I’ve applied for three more jobs this week, and I continue to network in the children’s book community here. I attended Children’s Day at the Brooklyn Book Festival and ran into book authors and agents that I know and met new folks too. I’m thankful to the kindness of the folks at MetroNY SCBWI, Chronicle and Enchanted Lion Books. The highlight of the picture book tent was witnessing Ame Dyckman’s incredible energy and Jessica Love’s aura of gentleness and love.
Next steps: In the upcoming week, I’m excited to work on a curriculum guide for Lee and Low. If the apartment doesn’t come through, I’ll start interviewing with roommates. Cross your fingers for me.
Here’s my second week by the numbers:
Miles walked: 14
Long Island Railroad: Syosset
F train: Jamaica
Apartments viewed: 3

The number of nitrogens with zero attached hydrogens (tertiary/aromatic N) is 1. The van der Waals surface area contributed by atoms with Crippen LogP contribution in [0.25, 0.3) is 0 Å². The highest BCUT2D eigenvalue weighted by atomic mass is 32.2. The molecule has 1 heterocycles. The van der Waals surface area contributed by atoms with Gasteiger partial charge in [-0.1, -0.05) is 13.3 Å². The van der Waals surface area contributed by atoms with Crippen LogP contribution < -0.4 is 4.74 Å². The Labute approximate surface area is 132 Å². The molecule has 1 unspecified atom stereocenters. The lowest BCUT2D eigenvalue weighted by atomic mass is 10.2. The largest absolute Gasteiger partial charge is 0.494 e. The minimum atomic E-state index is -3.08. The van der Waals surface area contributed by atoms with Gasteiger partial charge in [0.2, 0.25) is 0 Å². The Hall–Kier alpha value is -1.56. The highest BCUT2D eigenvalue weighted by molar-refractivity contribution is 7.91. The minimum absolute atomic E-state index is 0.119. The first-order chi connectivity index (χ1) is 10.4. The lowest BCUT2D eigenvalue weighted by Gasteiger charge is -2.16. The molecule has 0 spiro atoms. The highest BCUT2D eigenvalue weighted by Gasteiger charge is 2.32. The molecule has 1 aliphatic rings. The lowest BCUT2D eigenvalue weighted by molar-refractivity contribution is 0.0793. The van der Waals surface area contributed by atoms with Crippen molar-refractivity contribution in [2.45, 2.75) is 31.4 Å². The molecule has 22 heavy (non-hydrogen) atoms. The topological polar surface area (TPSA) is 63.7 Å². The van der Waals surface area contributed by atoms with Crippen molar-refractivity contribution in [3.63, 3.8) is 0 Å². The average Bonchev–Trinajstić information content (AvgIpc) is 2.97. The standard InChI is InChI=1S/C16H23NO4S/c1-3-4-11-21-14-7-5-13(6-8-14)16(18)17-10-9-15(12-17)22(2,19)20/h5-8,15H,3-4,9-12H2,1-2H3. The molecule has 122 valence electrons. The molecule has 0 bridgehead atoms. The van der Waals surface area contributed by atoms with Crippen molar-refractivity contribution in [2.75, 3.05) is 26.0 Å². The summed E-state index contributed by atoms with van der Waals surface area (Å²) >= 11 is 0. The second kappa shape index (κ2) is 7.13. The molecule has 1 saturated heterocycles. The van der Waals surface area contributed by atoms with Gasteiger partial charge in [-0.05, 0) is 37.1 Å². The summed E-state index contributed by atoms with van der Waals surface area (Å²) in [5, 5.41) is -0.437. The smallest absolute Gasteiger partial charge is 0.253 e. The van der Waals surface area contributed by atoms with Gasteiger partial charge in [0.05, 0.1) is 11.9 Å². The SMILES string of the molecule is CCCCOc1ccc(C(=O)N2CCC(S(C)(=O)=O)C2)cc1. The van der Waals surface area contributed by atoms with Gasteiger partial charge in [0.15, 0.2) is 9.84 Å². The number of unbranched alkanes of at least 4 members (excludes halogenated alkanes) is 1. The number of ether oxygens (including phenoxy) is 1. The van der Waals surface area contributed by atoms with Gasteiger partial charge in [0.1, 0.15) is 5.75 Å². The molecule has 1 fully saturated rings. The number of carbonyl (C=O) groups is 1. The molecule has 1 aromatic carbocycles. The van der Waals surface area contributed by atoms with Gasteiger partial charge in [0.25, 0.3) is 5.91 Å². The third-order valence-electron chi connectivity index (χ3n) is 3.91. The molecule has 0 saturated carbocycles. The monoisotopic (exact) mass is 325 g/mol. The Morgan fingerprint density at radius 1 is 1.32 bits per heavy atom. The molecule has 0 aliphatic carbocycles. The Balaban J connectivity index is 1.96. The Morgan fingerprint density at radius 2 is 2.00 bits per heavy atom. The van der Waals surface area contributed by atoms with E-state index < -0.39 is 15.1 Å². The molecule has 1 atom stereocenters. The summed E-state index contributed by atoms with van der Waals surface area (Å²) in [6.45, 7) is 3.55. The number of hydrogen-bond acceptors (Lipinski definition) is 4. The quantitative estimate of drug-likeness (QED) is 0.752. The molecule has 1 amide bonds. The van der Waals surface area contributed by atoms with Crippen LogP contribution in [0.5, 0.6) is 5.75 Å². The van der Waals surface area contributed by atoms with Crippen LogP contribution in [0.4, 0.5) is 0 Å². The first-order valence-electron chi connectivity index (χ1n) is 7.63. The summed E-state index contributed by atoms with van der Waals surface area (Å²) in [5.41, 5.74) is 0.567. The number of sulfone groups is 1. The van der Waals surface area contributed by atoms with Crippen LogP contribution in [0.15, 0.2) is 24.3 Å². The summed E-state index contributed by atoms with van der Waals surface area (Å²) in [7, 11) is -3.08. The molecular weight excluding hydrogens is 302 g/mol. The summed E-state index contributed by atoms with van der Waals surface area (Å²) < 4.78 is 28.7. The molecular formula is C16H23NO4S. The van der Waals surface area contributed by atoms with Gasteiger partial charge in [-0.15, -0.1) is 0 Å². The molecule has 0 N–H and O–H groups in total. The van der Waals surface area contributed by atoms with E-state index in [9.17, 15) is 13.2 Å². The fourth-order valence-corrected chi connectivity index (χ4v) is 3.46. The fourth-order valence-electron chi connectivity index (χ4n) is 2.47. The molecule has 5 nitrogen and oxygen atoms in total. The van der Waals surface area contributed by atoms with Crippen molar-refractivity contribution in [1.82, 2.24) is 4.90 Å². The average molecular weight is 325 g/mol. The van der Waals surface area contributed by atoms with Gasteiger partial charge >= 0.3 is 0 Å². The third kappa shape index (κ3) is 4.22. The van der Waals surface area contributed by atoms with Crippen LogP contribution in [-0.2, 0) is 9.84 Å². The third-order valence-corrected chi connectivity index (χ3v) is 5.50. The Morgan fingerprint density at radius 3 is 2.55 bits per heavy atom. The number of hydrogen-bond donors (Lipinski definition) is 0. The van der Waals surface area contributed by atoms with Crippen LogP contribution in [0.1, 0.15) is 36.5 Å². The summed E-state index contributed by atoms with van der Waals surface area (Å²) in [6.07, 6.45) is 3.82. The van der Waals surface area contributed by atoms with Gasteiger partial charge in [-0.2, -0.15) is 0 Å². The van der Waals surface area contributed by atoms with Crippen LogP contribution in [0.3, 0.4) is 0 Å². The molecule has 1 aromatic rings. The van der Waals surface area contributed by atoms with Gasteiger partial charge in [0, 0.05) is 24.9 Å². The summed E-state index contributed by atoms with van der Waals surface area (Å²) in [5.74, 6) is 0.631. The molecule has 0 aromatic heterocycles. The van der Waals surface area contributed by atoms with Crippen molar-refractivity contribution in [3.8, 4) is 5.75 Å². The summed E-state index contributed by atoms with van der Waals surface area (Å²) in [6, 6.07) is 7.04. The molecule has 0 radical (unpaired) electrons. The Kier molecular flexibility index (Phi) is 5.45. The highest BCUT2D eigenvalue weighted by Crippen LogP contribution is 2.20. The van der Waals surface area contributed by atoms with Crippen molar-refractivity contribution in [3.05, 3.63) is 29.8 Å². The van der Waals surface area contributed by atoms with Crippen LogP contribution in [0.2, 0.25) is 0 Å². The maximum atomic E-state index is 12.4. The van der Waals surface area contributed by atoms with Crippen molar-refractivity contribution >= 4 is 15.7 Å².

Apartment applications: 1
Apartment declines: 3
Job applications: 3
Job declines: 1
Networking phone calls: 1
Creative writing on any of my works in progress: 0
Last week, after 24 years living in the same small, college town in Maine, I leaped and moved to New York City. It wasn’t as all-of-a-sudden as it sounds. I had been considering, planning, and wanting to leap for a while to leverage my 15-years of experience in the children’s book world at a job at a larger publishing house.
So when both son 1 and son 2 packed for college this year, I packed too. We loaded UHauls, dropped the sons off at their institutions of higher learning and stored my things in New Jersey. I found a pet-sitting gig until September 21 and have been exploring this city.
It’s been a high anxiety week masquerading as an adventure. The reality of Maslow’s Hierarchy of Needs—that one must meet physiological and safety needs first (food, water, warmth, rest, safety and security) before self actualization—is shockingly apparent.
Here’s my first week by the numbers:
Miles walked: 23
A: Inwood/207 & Utica
Q: Ave J
N/W: Astoria Blvd.
6: 125th St.
Apartments viewed: 11
Apartment applications: 4
Apartment declines: 1 (still waiting on 3)
Job applications: 4
Networking phone calls: 2
Freelance job offer: 1
Creative writing on any of my works in progress: 0
Dog walks: 11